|Dates: 3-4 August Start times: Various|
|Coverage: On BBC TV, Red Button, connected TVs and online – Women’s Classique 16:55-19:00 BST Saturday, RideLondon 12:00-13:00 BST Sunday, London-Surrey Classic 14:00-18:30 Sunday. Full details here.|
With two elite races, three distances for amateurs and cycle shows, RideLondon declares itself the “world’s greatest festival of cycling”.
Here, five riders taking part in the seventh edition of the RideLondon-Surrey 100 this weekend share their story…
Surfing to saddle – via Love Island
Laura Crane likes a busy life.
Just days after announcing she will be a surfing ambassador for Team GB during the Tokyo 2020 Olympics, the former Love Island star is preparing to take on the RideLondon-Surrey 100.
“I have another huge cycling challenge coming up in September, so this will be great training for that,” says the 24-year-old.
“Having lived abroad for most of my life, cycling in the UK has given me a chance to explore the countryside.
“I love meeting people along the way and hearing their stories. I am inspired by listening to others and hearing their own reasons for taking part.”
Laura will be raising money for the homelessness charity Shelter, whose work she describes as “incredibly inspirational”.
Supporting youngsters through sport
Tinashe Mandimika loves being a community coach for London Youth Rowing, helping disadvantaged young people develop themselves through physical activity.
“Rowing gives them an opportunity to challenge themselves in a new way and they really love that,” says the 26-year-old.
“They become active, improving their physical, social and mental wellbeing along with developing crucial life skills.”
Though he is a regular cyclist, Tinashe will take on the “hefty cycle” knowing “what a difference the money I raise will make to the young people we work with”.
Double the effort, double the joy
When Jonathan Evans decided he wanted to ride with a visually impaired cyclist and raise funds for the Royal National Institute of Blind People (RNIB), a local Bristol bike charity put him in touch with Tony Whitelaw.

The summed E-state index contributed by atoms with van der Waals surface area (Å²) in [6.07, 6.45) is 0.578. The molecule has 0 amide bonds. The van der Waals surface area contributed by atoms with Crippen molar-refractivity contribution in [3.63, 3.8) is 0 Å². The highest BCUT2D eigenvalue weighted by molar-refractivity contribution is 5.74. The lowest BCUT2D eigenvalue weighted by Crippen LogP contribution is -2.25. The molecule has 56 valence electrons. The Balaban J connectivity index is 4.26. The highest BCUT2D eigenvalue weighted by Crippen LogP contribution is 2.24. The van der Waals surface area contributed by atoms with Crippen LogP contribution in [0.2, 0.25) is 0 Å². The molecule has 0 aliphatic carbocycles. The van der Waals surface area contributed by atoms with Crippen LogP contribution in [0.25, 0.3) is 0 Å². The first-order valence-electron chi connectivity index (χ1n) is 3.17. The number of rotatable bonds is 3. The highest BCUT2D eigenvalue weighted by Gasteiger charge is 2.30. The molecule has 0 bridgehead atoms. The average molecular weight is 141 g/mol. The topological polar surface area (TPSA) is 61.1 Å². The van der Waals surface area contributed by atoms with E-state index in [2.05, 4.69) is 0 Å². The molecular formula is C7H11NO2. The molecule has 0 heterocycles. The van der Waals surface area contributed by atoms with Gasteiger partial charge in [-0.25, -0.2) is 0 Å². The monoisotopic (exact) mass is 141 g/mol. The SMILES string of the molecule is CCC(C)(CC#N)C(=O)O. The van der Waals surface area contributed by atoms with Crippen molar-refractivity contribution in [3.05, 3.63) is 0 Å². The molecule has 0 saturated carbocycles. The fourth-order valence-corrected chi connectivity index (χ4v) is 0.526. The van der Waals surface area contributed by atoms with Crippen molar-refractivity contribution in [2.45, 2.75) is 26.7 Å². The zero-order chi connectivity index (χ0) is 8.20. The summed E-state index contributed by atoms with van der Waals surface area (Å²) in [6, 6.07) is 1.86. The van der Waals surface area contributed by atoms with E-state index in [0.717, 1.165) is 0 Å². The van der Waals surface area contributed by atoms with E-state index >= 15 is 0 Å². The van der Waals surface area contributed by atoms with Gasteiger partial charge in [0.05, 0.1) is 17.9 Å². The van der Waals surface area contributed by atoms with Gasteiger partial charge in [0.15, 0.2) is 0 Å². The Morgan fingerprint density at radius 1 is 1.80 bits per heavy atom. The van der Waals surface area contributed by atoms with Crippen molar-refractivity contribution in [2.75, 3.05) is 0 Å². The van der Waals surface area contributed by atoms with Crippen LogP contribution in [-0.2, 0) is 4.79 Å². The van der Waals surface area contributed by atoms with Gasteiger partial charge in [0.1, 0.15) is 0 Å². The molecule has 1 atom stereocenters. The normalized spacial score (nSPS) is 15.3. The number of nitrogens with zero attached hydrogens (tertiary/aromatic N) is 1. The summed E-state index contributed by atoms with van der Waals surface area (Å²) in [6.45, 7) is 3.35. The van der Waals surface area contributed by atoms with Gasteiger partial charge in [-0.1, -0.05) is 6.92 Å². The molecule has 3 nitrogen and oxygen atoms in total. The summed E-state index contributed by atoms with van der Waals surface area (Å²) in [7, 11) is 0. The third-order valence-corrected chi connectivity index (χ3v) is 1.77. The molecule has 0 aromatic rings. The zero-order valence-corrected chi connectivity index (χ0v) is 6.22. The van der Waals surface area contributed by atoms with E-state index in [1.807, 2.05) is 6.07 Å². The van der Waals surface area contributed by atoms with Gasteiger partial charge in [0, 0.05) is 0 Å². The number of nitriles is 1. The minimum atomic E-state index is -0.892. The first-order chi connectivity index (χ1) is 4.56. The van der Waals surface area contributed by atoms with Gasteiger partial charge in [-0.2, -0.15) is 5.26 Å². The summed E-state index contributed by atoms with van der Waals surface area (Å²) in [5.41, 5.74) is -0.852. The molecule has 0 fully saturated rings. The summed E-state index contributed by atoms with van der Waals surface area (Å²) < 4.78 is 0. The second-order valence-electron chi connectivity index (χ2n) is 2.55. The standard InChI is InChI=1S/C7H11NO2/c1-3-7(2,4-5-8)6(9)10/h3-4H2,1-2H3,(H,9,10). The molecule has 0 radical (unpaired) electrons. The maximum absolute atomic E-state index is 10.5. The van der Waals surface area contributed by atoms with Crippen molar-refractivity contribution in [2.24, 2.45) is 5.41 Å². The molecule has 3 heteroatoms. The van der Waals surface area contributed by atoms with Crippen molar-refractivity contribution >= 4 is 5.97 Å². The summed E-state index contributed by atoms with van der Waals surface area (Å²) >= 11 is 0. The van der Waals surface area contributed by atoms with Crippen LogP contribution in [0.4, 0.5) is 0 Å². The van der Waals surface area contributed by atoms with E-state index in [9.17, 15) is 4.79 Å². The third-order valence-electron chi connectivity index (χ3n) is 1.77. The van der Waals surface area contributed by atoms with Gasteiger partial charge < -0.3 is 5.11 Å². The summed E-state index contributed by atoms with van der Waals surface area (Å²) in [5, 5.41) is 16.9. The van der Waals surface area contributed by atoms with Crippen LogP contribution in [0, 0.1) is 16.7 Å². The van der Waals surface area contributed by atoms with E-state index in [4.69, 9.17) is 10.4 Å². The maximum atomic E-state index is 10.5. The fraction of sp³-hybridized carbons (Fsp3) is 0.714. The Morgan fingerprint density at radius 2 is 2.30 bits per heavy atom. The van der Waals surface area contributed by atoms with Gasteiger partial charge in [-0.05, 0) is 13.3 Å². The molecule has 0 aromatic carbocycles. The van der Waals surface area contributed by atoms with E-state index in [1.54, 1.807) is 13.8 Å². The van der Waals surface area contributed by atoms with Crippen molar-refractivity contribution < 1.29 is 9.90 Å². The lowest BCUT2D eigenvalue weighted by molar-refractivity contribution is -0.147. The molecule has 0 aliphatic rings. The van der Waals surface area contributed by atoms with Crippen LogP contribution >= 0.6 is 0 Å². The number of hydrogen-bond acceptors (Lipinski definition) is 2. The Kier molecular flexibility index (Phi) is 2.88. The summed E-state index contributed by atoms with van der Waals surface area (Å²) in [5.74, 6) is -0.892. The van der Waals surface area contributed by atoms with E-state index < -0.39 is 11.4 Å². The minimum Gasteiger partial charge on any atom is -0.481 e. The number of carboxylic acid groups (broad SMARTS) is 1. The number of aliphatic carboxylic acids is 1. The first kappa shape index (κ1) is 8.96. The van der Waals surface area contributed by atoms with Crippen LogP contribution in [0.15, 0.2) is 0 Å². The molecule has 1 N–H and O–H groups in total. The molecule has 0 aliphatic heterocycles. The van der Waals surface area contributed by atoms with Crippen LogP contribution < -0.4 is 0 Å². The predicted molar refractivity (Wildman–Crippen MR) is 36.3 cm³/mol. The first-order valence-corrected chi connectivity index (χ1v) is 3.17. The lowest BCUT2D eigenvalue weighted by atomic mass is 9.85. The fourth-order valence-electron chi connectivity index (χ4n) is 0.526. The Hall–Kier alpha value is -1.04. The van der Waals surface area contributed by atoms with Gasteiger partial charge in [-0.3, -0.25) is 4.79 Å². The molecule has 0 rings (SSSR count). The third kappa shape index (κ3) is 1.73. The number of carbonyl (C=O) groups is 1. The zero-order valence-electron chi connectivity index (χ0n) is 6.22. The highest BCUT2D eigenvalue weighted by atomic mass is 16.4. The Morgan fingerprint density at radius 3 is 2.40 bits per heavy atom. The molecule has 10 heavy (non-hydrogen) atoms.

“Communication is important in tandem riding, as is getting used to each other’s cycling style,” says Jonathan. “You go fast on the flat or downhill but going uphill is harder.”
Tony, whose vision is affected by a genetic condition called choroideremia, adds: “I always cycled from being a child but stopped as my sight deteriorated. It was 10 years ago that I first started tandeming.
“As the back rider you really have to trust the person at the front knows what they’re doing. Communication is vital and you also have to be reasonably matched. It’s going really well.”
‘Bipolar doesn’t stop me doing anything’
After a variety of mental health issues throughout her life, Laura Jackson was diagnosed with bipolar last summer and prescribed medication.
“I’ve got my life back,” says the mother of three from Lincolnshire. “I want to encourage others to not let their mental health struggles stand in their way. You can still achieve your goals.”
Laura, who is taking part in her first RideLondon-Surrey 100, says: “I love cycling and find it helps with my mental health.
“This is a big challenge but a good opportunity to support Mind, the mental health charity. The work they do is really important.”
‘Without them our son might not be here’
After Luke Elkin’s first child Liam required heart surgery in the first months of his life, the Paediatric Intensive Care Unit (PICU) at Southampton was on hand to save his life.
With Liam now a healthy seven-month-old, Luke wanted to raise money for Friends of PICU.
“I love cycling so this seemed the perfect way to support them,” says the 29-year-old, who only bought a road bike earlier this year.
“I’m really looking forward to the sense of achievement when I get that medal but, more than that, I feel like I’m taking the worst thing we’ve been through and turning it into something positive.”